Searching for a suitable answer, I raided my bookshelves and reread a pile of my favorite books from my teenage years. Both high and low culture were represented; there were books by men and women, contemporary authors and ones from bygone eras, literature in English and literature in translation, books I still loved and books I can no longer stand, but the books all had one thing in common: They were filthy.
Laugh all you want, but these were books that moved me, fascinated me, not quite because of and not quite despite the dirty parts. Milan Kundera’s “The Unbearable Lightness of Being,” for instance, remains a luminous meditation on life’s fleetingness, set against the 1968 invasion of Czechoslovakia — and also has the all the juicy details of our hero’s voluminous sex life. Oscar Hijuelos’s “The Mambo Kings Play Songs of Love” is a passionate immigration story, recalling the triumphs and scrapes of a Cuban musician making his way in America — and surely contains more oral sex per page than any other Pulitzer Prize-winning novel. And Anais Nin’s “Delta of Venus” is about women’s untampered amatory explorations and, O.K., that’s all it’s about, but I loved reading it.
It is a gross generalization, of course, to say that what young men want to read about is sex — or to imply that the rest of us aren’t as interested — but it’s also offensive to pretend, when we’re ostensibly wondering how to get more young men to read, that they’re not interested in the thing we all know they’re interested in. There’s hardly any real sex in young adult books, and when it happens, it’s largely couched in the utopian dreams or the finger-wagging object lessons of the world we hope for, rather than the messy, risky, delicious and heartbreaking one we live in.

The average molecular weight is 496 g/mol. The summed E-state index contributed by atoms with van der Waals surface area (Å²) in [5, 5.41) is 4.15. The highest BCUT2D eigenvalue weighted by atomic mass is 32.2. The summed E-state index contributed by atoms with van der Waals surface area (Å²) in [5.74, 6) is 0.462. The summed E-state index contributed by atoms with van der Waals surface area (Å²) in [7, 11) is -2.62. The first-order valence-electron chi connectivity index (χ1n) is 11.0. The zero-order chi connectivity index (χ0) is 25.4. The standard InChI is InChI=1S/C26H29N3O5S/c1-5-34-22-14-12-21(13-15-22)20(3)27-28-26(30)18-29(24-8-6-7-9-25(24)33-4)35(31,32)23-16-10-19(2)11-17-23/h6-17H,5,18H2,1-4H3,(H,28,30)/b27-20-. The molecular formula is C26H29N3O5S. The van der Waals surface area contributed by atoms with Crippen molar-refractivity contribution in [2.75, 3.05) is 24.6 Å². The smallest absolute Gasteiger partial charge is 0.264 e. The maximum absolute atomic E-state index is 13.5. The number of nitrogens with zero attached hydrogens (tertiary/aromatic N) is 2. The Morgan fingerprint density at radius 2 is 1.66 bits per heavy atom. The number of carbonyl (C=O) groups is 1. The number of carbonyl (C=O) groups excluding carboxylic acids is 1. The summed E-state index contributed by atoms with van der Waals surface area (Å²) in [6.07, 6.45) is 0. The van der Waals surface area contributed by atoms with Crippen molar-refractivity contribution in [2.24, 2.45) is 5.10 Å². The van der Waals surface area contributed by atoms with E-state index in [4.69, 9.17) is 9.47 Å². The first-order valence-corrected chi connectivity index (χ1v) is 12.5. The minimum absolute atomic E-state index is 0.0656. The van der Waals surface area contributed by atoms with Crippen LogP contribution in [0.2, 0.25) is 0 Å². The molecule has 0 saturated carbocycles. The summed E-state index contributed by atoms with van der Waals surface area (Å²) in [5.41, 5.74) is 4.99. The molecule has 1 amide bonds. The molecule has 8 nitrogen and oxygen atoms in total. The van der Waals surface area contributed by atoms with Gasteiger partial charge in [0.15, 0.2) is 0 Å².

My new novel portrays a young boy’s emotional, heteroflexible sex life — and I’d like young people to read it. But it’s being published for adults, partly because the guardians of young people’s literature get so easily riled up about sex, preferring to recommend, say, books about teenagers slaughtering one another in a post-apocalyptic landscape, rather than books about kids masturbating at home.
To which many would say, so what? Don’t we have more important things to worry about than giving sexually explicit literature to young people? Shouldn’t we be more concerned about, say, the rampant misogyny of everyday life, in a nation led by a self-admitted sexual predator?
Which to me is precisely the point. I believe in the power of literature to connect, to transform, particularly for young minds beginning to explore the world. I want books to be an unlimited resource for young people and their curiosity, not a sphere restricted by how uncomfortable some curiosities make adults feel.
The books I read as a teenager, sex and all, made me a better boy and then a better man, just as literature continues to make me a better husband, a better father, a better feminist. I want that for my son, and for all my young readers of every gender. Let’s not smirk at their interests. Let’s give them books that might engage them.